This is the first 200 GB 2.5" hard drive with standard height to be tested in our labs. We previously tested the Fujitsu's MHV2200BT, which also has a 200 GB capacity, but with the added overhead of 12.5 mm (0.49") in height compared to the standard 9.5 mm (0.37") for the vast majority of 2.5" hard drives. Toshiba's MK2035GSS is a standard 9.5 mm in height, meaning it is suitable as a replacement for older (lower-capacity) 2.5" hard drives in your notebook.
The 200 GB of storage capacity is delivered via two disk platters and four data heads, offering Perpendicular Magnetic Recording (PMR) technology in combination with a feature Toshiba calls Tunnel Magneto-resistive Recording (TMR) Head technology. This product is the first PMR drive from Toshiba to include TMR, which helps the drives to get an areal density of 178.8 gigabits per square inch.
At a rotation speed of 4,200 RPM, the MK2035GSS is on the low end of the spectrum in terms of hard drive performance, though it offers faster performance than other 4,200 RPM drives thanks to its high data density. The drive includes a Serial ATA/150 interface for transfer rates of up to 150 MB/s, supports Native Command Queuing (NCQ) for command reordering and has a respectable 8 MB buffer.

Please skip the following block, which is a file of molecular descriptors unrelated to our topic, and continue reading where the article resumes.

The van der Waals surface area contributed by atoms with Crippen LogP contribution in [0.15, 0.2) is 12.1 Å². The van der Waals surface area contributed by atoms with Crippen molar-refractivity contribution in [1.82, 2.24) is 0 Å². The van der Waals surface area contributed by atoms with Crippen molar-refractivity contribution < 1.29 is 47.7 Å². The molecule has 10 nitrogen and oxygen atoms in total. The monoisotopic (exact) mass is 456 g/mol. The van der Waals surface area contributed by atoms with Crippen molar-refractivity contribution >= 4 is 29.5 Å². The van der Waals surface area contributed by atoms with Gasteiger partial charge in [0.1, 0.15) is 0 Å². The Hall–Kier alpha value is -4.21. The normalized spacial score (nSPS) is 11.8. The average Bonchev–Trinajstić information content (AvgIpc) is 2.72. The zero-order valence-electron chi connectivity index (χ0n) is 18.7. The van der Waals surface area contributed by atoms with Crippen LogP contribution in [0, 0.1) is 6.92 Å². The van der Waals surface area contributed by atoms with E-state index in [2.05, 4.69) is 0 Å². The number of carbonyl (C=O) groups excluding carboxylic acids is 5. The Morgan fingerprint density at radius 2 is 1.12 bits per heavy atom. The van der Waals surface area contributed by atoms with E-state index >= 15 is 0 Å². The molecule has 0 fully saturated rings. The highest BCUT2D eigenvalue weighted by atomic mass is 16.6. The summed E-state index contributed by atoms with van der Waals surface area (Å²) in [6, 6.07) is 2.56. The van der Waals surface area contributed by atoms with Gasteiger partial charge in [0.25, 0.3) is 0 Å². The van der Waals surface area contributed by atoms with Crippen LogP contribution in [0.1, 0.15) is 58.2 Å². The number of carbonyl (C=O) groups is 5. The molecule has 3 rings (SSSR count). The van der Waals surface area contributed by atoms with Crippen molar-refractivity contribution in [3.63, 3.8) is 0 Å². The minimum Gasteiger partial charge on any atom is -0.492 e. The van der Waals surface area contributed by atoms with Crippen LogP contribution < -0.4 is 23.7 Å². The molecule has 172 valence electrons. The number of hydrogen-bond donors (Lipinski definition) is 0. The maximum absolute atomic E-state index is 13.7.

Toshiba claims a 12-ms average seek time in its published specifications. Our tests showed the MK2035GSS to have an access time (including rotational latency) of 19.1 ms, which indicates that Toshiba's seek time statement is certainly correct. Remember that the seek time plus the rotational latency (time it takes to reach the desired sector on a disk) results in the total access time. This result is nearly 4% percent faster than that of the 200 GB Fujitsu MHV2200BT at 19.8 ms.
Interface Transfer Rate (as measured by Interface Bandwidth) on the other hand wasn't nearly as impressive. In our tests, we found the MK2035GSS to have a last place finish result of 75.3 MB/s. Fujitsu MHV2200BT is 47% better at 111 MB/s. Please remember that this value indicates interface bandwidth only. The actual transfer performance of the magnetic medium usually is clearly slower.
On notebooks, battery runtime and power are key issues not to be ignored: While 4,200 RPM does provide degraded performance as opposed to 5,400 RPM drives, 4,200 RPM provides the benefit of lower power consumption, which translates into longer battery runtime. Our tests found the MK2035GSS drive to pull 0.8 Watts while idle and 2.9 Watts under load. The oversized Fujitsu MHV2200BT in comparison consumes less power with only 0.6 Watts while idle and 2.2 W under load.
Weight is also a key criteria for mobile 2.5" drives. Here, Toshiba bests the oversized Fujitsu drive. Toshiba's MK2035GSS tips the scale at 98 g. In comparison, Fujitsu's MHV2200BT is 38% heavier at a hefty 135 g, which is due to the higher platter count and dimensions.